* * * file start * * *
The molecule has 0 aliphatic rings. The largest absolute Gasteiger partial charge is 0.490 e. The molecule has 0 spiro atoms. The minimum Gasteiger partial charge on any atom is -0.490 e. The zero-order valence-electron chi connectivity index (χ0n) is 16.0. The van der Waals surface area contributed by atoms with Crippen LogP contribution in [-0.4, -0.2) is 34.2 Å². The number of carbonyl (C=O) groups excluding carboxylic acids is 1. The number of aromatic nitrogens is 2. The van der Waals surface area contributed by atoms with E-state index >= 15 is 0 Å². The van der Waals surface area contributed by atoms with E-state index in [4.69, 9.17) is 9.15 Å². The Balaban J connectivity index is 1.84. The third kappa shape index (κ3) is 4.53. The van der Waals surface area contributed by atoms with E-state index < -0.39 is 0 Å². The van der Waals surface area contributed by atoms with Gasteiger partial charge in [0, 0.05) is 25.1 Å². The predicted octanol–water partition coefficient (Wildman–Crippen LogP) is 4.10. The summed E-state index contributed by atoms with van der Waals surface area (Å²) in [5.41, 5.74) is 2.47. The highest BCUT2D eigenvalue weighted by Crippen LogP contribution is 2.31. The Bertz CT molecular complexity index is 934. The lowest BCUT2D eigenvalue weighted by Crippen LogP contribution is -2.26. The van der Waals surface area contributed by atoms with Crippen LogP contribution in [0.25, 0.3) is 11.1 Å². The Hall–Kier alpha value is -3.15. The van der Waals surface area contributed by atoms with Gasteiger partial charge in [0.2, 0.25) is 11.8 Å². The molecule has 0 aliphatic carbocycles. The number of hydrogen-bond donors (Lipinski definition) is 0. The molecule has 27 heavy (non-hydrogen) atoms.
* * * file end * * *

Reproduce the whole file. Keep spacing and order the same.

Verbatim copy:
The molecule has 0 aliphatic rings. The largest absolute Gasteiger partial charge is 0.490 e. The molecule has 0 spiro atoms. The minimum Gasteiger partial charge on any atom is -0.490 e. The zero-order valence-electron chi connectivity index (χ0n) is 16.0. The van der Waals surface area contributed by atoms with Crippen LogP contribution in [-0.4, -0.2) is 34.2 Å². The number of carbonyl (C=O) groups excluding carboxylic acids is 1. The number of aromatic nitrogens is 2. The van der Waals surface area contributed by atoms with E-state index >= 15 is 0 Å². The van der Waals surface area contributed by atoms with E-state index in [4.69, 9.17) is 9.15 Å². The Balaban J connectivity index is 1.84. The third kappa shape index (κ3) is 4.53. The van der Waals surface area contributed by atoms with E-state index < -0.39 is 0 Å². The van der Waals surface area contributed by atoms with Gasteiger partial charge in [0, 0.05) is 25.1 Å². The predicted octanol–water partition coefficient (Wildman–Crippen LogP) is 4.10. The summed E-state index contributed by atoms with van der Waals surface area (Å²) in [5.41, 5.74) is 2.47. The highest BCUT2D eigenvalue weighted by Crippen LogP contribution is 2.31. The Bertz CT molecular complexity index is 934. The lowest BCUT2D eigenvalue weighted by Crippen LogP contribution is -2.26. The van der Waals surface area contributed by atoms with Crippen LogP contribution in [0.25, 0.3) is 11.1 Å². The Hall–Kier alpha value is -3.15. The van der Waals surface area contributed by atoms with Gasteiger partial charge in [0.2, 0.25) is 11.8 Å². The molecule has 0 aliphatic carbocycles. The number of hydrogen-bond donors (Lipinski definition) is 0. The molecule has 27 heavy (non-hydrogen) atoms.